Anwar’s False Promise on Fuel Prices
Self-proclaimed prime minister-in-waiting Anwar Ibrahim now claims that he will revert, when he takes over of course, to the previous fuel oil prices. If he fails to do so, he says, he will resign immediately as prime minister. Anwar's latest pledge comes after the Badawi government dramatically cut fuel oil subsidies on June 5.
Anwar is feeling even more "high" than usual since the new fuel oil prices appear to have hastened what he expects to be his takeover of the government, now set to take place by Sept 16, Malaysia Day, at the latest. An earlier date hinted was Aug 31, National Day or Hari Merdeka, Malaysia’s Independence Day.
This is not the first time that Anwar has grossly misled the public in making pledges by referring to his "credentials" as a former Finance Minister for so many years. In the run-up to the March 8 general elections and in its aftermath, Anwar promised the oil-producing states of Terengganu, Sabah and Sarawak that he would increase up their current royalty of 5 percent to 20 percent, and at one stage even 40 per cent, if and when when his Opposition Alliance was to seize the reins of power from embattled Prime Minister Abdullah Ahmad Badawi's mortally wounded Barisan Nasional coalition.
How Anwar would manage the 20 percent pledge is a mystery. Oil and gas reserves have never really benefited the peoples of the lands where these commodities are found in abundance, as established by numerous UN and other studies. In Malaysia, under the Production Sharing Contracts, 70 percent of oil barrels are recovered as cost oil by the contractor concerned. The remainder 30 percent is shared equally between the oil contractor and Malaysia, with each party getting 15 percent. Malaysia's 15 percent is split 2:1 with 10 percent going to the federal government, and held by national oil corporation Petronas, and five percent paid by Petronas to the oil states concerned on behalf of the federal government. Hence, from where does Anwar get the magical royalty of 20 per cent to the oil states?
Beyond that, Anwar’s promise of lower oil prices is built on a promise that as former finance minister he has to know is farcical. If Malaysia's economy is to return to anything resembling health, market-distorting subsidies and projects like the Proton national car must be done away with completely, which will be painful but has to be faced.
In the case of fuel oil subsidies, the government should act in concert with the whole world, an unlikely case to say the least. But if all the oil consuming nations of the world were to agree to do away with fuel oil subsidies completely, such an agreement alone would cause the oil futures bubble to burst, oil consumption would drop and the price of oil per barrel would go to US$40 (Idris Jala's estimate) to US$ 65 (oil analyst's estimate).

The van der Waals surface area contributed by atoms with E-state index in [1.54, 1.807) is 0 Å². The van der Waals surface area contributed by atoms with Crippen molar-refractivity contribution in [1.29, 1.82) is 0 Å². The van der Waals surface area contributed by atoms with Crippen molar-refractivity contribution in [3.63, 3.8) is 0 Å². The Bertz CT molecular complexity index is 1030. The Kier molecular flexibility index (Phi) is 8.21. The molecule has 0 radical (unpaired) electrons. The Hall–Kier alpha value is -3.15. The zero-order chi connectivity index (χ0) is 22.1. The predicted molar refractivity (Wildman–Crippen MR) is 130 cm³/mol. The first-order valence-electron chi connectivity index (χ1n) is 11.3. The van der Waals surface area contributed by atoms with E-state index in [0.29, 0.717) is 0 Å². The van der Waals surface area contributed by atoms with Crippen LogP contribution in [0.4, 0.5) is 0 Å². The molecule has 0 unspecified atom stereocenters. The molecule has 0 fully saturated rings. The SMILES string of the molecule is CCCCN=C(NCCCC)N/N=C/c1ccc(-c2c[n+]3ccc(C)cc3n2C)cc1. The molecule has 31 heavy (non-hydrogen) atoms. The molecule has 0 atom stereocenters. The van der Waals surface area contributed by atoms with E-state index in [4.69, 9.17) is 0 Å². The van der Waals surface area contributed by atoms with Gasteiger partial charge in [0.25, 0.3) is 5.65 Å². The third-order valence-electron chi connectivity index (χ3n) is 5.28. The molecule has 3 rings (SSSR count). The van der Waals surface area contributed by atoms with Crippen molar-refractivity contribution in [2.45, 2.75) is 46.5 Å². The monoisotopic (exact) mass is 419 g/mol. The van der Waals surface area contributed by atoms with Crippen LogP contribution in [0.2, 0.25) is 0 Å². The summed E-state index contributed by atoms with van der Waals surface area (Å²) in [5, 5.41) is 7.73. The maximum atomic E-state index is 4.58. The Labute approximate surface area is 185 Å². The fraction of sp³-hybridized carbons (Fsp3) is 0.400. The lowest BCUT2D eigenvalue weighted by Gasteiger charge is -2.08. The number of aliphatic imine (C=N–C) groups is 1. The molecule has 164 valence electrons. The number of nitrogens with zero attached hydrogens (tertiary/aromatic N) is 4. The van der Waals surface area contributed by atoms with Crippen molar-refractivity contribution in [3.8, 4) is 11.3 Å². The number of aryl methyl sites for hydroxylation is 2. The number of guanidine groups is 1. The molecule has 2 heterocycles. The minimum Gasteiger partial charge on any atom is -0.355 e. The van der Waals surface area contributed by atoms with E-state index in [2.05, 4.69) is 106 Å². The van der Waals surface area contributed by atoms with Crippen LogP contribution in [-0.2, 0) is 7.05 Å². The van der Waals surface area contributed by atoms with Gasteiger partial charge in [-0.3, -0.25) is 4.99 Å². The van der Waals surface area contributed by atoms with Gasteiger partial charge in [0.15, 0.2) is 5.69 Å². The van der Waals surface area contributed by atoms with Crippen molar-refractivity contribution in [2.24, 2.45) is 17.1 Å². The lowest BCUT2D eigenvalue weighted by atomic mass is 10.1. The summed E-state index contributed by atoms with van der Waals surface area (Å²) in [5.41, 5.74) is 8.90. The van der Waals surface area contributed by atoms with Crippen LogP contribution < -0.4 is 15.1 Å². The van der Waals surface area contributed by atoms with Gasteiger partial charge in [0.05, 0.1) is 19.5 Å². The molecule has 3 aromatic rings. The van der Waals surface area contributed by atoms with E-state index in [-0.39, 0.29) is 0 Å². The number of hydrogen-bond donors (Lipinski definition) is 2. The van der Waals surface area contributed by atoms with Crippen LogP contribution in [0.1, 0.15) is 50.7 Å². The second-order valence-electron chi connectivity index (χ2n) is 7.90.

The government should also work on improving public transportation so that wasteful consumption of petrol for cars can be eliminated. The government has deliberately dragged its feet on improving public transportation in order to force the country to buy Proton cars. Malaysia is one of the smaller nations in Southeast Asia, yet it has the largest automobile market in the region. How? This surely reflects the poor state of public transportation and is not something to be proud of. Focus also on the poor state of the public transportation and the fact that most cars on the road have only one person inside it.
Malaysia needs to stop buying cars and change its lifestyle. Public transportation is the way to go. Why drive to work and leave the car in the parking lot to bake in the sun the whole day, only to drive back home in the evening? Take the bus or tram to work. Carpool.
What is worrisome is that nobody seems to be mentioning the Fuel Price Formula. Badawi clearly mentioned it on television. If so, why is the Domestic Trade Minister, Shahrir Abdul Samad, pledging that the fuel price at the pump will not go up for some time to come? Perhaps, he also means it will not go down either. That seems to be against the formula announced by Badawi.
Effective June 5 2008, the fuel price at the pump is to be reviewed monthly to be 0.30 sen less than the market price per liter. The market price today is RM3.00 per liter which gives us RM2.70 per liter at the pump for the next one month after the 0.30 sen discount.
The principle of 0.30 sen per liter discount stays. This means if the market price of fuel goes down to RM2.90 by July 5, the price at the pump after the 0.30 sen discount will be RM2.60 per liter. If the market price of fuel goes up to RM3.10 per liter by July 5, motorists will have to pay RM2.80 per liter at the pump after the discount of 0.30 sen.
The principle must be accepted. What we can dispute is the 0.30 sen discount per liter. Maybe it should be 0.50 sen per liter. Discount (or subsidy) means taxes foregone by the government.
Don't focus on the fuel price at the pump going up from RM1.92 to RM2.70 per liter. Focus on the formula for fuel prices. Denmark, for example, reviews the fuel price at the pump weekly. In short, there is no reason for traders to raise prices unless they want the consumers to boycott them.
Meanwhile, the government has announced some cost-cutting measures to save RM$ 2 billion a year. More are to be announced. All these measures sound like the same stupid austerity drive measures that former Mahathir Mohammad announced when he became Prime Minister in 1981 and sent the economy into a recession. Cutting government spending will affect businesses which are dependent on such spending.
Joe Fernandez is an educationist, former newspaper editor and ex-civil servant in Malaysia.